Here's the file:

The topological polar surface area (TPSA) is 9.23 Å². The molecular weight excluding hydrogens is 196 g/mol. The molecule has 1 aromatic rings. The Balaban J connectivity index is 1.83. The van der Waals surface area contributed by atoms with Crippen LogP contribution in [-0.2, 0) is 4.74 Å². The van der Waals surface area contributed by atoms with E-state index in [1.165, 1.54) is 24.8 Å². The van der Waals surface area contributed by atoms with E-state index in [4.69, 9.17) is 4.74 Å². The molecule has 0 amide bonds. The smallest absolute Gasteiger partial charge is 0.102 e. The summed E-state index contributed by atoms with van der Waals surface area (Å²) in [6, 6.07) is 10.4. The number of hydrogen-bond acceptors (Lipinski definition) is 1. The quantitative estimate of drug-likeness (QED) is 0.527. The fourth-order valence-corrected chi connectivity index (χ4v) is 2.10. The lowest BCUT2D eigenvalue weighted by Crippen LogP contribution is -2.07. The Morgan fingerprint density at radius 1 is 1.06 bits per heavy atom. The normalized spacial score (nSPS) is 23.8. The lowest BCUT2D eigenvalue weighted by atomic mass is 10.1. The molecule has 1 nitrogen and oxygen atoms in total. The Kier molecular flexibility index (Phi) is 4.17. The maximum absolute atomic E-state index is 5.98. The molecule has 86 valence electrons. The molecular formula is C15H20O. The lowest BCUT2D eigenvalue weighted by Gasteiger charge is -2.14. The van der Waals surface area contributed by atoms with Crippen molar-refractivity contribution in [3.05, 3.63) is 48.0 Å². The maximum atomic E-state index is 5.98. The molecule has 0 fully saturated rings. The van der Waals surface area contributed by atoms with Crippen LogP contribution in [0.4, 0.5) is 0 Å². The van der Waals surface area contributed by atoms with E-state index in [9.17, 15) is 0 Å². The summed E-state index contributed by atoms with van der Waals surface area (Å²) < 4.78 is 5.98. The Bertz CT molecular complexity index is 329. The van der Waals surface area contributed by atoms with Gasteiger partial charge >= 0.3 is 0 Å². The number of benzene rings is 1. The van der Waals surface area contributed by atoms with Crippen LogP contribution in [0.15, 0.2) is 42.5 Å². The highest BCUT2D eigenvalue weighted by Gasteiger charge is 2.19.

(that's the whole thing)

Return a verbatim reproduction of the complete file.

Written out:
The topological polar surface area (TPSA) is 9.23 Å². The molecular weight excluding hydrogens is 196 g/mol. The molecule has 1 aromatic rings. The Balaban J connectivity index is 1.83. The van der Waals surface area contributed by atoms with Crippen LogP contribution in [-0.2, 0) is 4.74 Å². The van der Waals surface area contributed by atoms with E-state index in [1.165, 1.54) is 24.8 Å². The van der Waals surface area contributed by atoms with E-state index in [4.69, 9.17) is 4.74 Å². The molecule has 0 amide bonds. The smallest absolute Gasteiger partial charge is 0.102 e. The summed E-state index contributed by atoms with van der Waals surface area (Å²) in [6, 6.07) is 10.4. The number of hydrogen-bond acceptors (Lipinski definition) is 1. The quantitative estimate of drug-likeness (QED) is 0.527. The fourth-order valence-corrected chi connectivity index (χ4v) is 2.10. The lowest BCUT2D eigenvalue weighted by Crippen LogP contribution is -2.07. The Morgan fingerprint density at radius 1 is 1.06 bits per heavy atom. The normalized spacial score (nSPS) is 23.8. The lowest BCUT2D eigenvalue weighted by atomic mass is 10.1. The molecule has 1 nitrogen and oxygen atoms in total. The Kier molecular flexibility index (Phi) is 4.17. The maximum absolute atomic E-state index is 5.98. The molecule has 86 valence electrons. The molecular formula is C15H20O. The lowest BCUT2D eigenvalue weighted by Gasteiger charge is -2.14. The van der Waals surface area contributed by atoms with Crippen molar-refractivity contribution in [3.05, 3.63) is 48.0 Å². The maximum atomic E-state index is 5.98. The molecule has 0 fully saturated rings. The van der Waals surface area contributed by atoms with Crippen LogP contribution in [0.4, 0.5) is 0 Å². The van der Waals surface area contributed by atoms with E-state index in [9.17, 15) is 0 Å². The summed E-state index contributed by atoms with van der Waals surface area (Å²) < 4.78 is 5.98. The Bertz CT molecular complexity index is 329. The van der Waals surface area contributed by atoms with Gasteiger partial charge >= 0.3 is 0 Å². The number of benzene rings is 1. The van der Waals surface area contributed by atoms with Crippen LogP contribution in [0.15, 0.2) is 42.5 Å². The highest BCUT2D eigenvalue weighted by Gasteiger charge is 2.19.